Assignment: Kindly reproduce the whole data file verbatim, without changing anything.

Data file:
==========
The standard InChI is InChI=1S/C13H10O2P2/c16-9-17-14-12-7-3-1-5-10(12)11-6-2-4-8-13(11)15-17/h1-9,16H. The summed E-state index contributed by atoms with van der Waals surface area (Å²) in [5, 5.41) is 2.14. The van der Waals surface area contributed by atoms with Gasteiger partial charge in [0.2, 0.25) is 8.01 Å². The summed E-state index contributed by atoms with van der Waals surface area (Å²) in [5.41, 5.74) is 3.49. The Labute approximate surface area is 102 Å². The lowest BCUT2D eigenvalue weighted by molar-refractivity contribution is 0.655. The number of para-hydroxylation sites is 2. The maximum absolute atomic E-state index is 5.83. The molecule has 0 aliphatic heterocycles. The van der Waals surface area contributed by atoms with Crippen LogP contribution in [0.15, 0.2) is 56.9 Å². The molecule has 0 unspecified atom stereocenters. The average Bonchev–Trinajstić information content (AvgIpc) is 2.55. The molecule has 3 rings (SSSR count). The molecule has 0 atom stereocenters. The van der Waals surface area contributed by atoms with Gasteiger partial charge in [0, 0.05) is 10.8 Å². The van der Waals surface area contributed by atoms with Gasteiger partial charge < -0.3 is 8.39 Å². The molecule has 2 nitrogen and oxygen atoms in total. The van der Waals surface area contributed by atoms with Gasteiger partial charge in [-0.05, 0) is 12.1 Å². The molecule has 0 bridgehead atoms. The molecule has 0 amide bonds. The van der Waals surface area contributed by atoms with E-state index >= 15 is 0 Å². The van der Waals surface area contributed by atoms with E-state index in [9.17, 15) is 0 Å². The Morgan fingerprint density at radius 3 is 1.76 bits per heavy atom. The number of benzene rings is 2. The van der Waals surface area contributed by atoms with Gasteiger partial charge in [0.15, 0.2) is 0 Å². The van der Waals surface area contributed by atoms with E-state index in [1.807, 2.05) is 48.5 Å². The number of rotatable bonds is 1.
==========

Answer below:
The standard InChI is InChI=1S/C13H10O2P2/c16-9-17-14-12-7-3-1-5-10(12)11-6-2-4-8-13(11)15-17/h1-9,16H. The summed E-state index contributed by atoms with van der Waals surface area (Å²) in [5, 5.41) is 2.14. The van der Waals surface area contributed by atoms with Gasteiger partial charge in [0.2, 0.25) is 8.01 Å². The summed E-state index contributed by atoms with van der Waals surface area (Å²) in [5.41, 5.74) is 3.49. The Labute approximate surface area is 102 Å². The lowest BCUT2D eigenvalue weighted by molar-refractivity contribution is 0.655. The number of para-hydroxylation sites is 2. The maximum absolute atomic E-state index is 5.83. The molecule has 0 aliphatic heterocycles. The van der Waals surface area contributed by atoms with Crippen LogP contribution in [0.15, 0.2) is 56.9 Å². The molecule has 0 unspecified atom stereocenters. The average Bonchev–Trinajstić information content (AvgIpc) is 2.55. The molecule has 3 rings (SSSR count). The molecule has 0 atom stereocenters. The van der Waals surface area contributed by atoms with Gasteiger partial charge in [0, 0.05) is 10.8 Å². The van der Waals surface area contributed by atoms with Gasteiger partial charge < -0.3 is 8.39 Å². The molecule has 2 nitrogen and oxygen atoms in total. The van der Waals surface area contributed by atoms with Gasteiger partial charge in [-0.05, 0) is 12.1 Å². The molecule has 0 bridgehead atoms. The molecule has 0 amide bonds. The van der Waals surface area contributed by atoms with E-state index >= 15 is 0 Å². The van der Waals surface area contributed by atoms with E-state index in [9.17, 15) is 0 Å². The Morgan fingerprint density at radius 3 is 1.76 bits per heavy atom. The number of benzene rings is 2. The van der Waals surface area contributed by atoms with Gasteiger partial charge in [0.15, 0.2) is 0 Å². The van der Waals surface area contributed by atoms with E-state index in [1.807, 2.05) is 48.5 Å². The number of rotatable bonds is 1.